Location: Chemistry Research Unit
Title: The endogenous peptide signal, ZmPep1, regulates maize innate immunity and enhances disease resistance Authors
Submitted to: Meeting Abstract
Publication Type: Abstract Only
Publication Acceptance Date: February 23, 2011
Publication Date: N/A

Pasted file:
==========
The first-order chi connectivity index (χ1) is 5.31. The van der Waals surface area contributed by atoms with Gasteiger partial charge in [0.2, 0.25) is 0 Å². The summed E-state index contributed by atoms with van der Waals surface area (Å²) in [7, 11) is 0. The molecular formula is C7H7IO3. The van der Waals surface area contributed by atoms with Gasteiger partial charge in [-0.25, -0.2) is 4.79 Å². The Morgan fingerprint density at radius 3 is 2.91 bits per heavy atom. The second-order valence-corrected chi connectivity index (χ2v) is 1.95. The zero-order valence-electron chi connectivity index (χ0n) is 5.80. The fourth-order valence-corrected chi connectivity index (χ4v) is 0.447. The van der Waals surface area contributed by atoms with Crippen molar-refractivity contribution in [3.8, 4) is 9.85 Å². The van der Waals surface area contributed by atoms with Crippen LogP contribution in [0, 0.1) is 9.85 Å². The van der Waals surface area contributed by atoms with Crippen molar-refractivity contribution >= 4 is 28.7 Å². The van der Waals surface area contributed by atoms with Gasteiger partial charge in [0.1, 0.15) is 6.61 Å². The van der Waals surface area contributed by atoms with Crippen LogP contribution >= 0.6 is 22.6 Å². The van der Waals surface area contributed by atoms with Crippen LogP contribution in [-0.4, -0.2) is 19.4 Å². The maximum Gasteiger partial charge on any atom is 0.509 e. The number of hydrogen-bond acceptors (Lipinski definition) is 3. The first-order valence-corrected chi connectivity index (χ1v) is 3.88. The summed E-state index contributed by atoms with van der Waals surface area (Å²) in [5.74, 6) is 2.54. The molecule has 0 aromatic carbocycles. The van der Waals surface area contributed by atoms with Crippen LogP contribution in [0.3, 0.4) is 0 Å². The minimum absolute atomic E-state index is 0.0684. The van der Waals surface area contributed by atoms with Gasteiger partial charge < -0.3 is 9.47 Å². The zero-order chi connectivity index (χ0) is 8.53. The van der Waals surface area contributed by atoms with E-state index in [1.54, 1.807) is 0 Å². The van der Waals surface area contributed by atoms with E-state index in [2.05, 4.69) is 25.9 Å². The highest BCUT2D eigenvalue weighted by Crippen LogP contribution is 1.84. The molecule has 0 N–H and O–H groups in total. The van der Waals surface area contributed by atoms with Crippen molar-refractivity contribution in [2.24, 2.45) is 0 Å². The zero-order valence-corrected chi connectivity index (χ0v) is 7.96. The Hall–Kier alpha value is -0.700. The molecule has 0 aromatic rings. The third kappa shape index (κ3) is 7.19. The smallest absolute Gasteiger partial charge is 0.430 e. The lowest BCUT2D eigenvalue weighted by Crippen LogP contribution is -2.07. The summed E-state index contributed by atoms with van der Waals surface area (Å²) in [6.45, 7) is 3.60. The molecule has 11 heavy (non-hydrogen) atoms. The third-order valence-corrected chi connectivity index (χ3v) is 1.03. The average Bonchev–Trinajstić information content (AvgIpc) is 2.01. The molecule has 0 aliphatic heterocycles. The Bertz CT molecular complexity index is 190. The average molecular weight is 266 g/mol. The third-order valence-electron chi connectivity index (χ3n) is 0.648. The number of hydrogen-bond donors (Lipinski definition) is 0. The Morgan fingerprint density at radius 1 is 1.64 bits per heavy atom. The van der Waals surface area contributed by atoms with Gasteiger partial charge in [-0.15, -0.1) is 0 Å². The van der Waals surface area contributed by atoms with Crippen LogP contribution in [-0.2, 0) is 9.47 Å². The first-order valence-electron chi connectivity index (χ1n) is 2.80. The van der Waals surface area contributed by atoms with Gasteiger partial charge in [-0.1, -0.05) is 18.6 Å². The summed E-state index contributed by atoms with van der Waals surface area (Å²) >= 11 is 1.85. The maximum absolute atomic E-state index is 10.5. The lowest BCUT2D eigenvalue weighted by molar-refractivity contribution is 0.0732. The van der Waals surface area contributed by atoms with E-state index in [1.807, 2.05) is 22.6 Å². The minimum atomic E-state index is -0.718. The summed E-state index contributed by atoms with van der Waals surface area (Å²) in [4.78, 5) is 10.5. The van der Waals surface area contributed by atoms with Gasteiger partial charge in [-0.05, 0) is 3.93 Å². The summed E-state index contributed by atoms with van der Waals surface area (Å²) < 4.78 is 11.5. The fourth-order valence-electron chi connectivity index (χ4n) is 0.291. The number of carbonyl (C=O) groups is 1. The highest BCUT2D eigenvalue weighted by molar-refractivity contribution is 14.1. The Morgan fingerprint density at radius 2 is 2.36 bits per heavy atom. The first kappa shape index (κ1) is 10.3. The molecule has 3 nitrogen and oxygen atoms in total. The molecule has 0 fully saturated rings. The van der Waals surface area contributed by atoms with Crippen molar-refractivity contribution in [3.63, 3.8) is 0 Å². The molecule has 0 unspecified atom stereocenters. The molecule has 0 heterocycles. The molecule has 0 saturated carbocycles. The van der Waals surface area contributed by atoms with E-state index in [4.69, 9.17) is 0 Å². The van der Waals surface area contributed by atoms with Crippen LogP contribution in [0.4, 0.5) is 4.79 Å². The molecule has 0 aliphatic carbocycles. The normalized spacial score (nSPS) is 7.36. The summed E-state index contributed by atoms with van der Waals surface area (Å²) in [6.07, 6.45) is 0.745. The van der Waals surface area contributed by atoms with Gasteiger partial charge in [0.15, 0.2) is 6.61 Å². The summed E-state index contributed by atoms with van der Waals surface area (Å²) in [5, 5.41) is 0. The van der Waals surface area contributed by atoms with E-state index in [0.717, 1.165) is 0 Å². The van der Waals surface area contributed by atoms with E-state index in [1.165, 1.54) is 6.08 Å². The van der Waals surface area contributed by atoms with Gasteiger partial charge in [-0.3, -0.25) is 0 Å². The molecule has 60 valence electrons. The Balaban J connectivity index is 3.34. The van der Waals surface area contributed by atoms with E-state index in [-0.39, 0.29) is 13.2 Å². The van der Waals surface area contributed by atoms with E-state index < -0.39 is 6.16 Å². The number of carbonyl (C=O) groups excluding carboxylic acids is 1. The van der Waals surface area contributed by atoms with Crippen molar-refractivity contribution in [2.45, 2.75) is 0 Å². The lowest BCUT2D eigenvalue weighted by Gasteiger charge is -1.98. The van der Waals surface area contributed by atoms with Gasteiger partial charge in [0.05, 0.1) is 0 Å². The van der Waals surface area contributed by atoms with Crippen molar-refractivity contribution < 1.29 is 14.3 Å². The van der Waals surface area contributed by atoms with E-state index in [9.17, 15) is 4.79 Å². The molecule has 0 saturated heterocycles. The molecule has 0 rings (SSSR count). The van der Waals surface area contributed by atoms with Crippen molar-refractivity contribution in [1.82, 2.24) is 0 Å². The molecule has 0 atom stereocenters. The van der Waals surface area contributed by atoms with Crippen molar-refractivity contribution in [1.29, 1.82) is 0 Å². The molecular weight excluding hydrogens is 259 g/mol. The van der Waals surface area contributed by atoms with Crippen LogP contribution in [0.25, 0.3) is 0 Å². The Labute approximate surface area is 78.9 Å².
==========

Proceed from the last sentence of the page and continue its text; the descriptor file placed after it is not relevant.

Technical Abstract: ZmPep1 (Zea mays elicitor peptide 1) is a bioactive peptide signal encoded by a previously uncharacterized Zea mays gene. The gene, ZmPROPEP1, was identified as an ortholog of the Arabidopsis gene AtPROPEP1, which encodes the precursor protein of elicitor peptide 1 (AtPep1). Together with its receptors, AtPEPR1 and AtPEPR2, the AtPep1 peptide regulates pathogen defense responses in Arabidopsis, and enhances resistance to both Pythium irregulare and Pseudomonas syringae. Candidate gene orthologs to AtPROPEP1 have been identified from many crop species by sequence similarity; however, prior to this study, it was not known whether the respective peptides encoded by these orthologs were active signals regulating innate immunity. We show that in maize, the ZmPep1 peptide is functionally homologous to AtPep1. ZmPep1 activates synthesis of the defense-related hormones jasmonic acid (JA) and ethylene (ET) and induces expression of both genes encoding defense proteins and BX1, a gene required for the biosynthesis of benzoxazinoid defenses. Furthermore, plants treated with ZmPep1 accumulate 2-hydroxy-4,7-dimethoxy-1,4-benzoxazin-3-one glucoside (HDMBOA-Glc) in leaves. To establish whether ZmPep1-induced defenses affect resistance, maize plants were pretreated with the peptide prior to inoculation with fungal pathogens. As quantified through measurements of cell death and lesion severity, ZmPep1 pretreatment enhanced resistance to both southern leaf blight and anthracnose stalk rot caused by Cochliobolis heterostrophus and Colletotrichum graminicola respectively. Our data indicates that peptides belonging to the elicitor peptide (Pep) family have conserved function across plant species as endogenous regulators of innate immunity and may have potential for enhancing disease resistance in crops.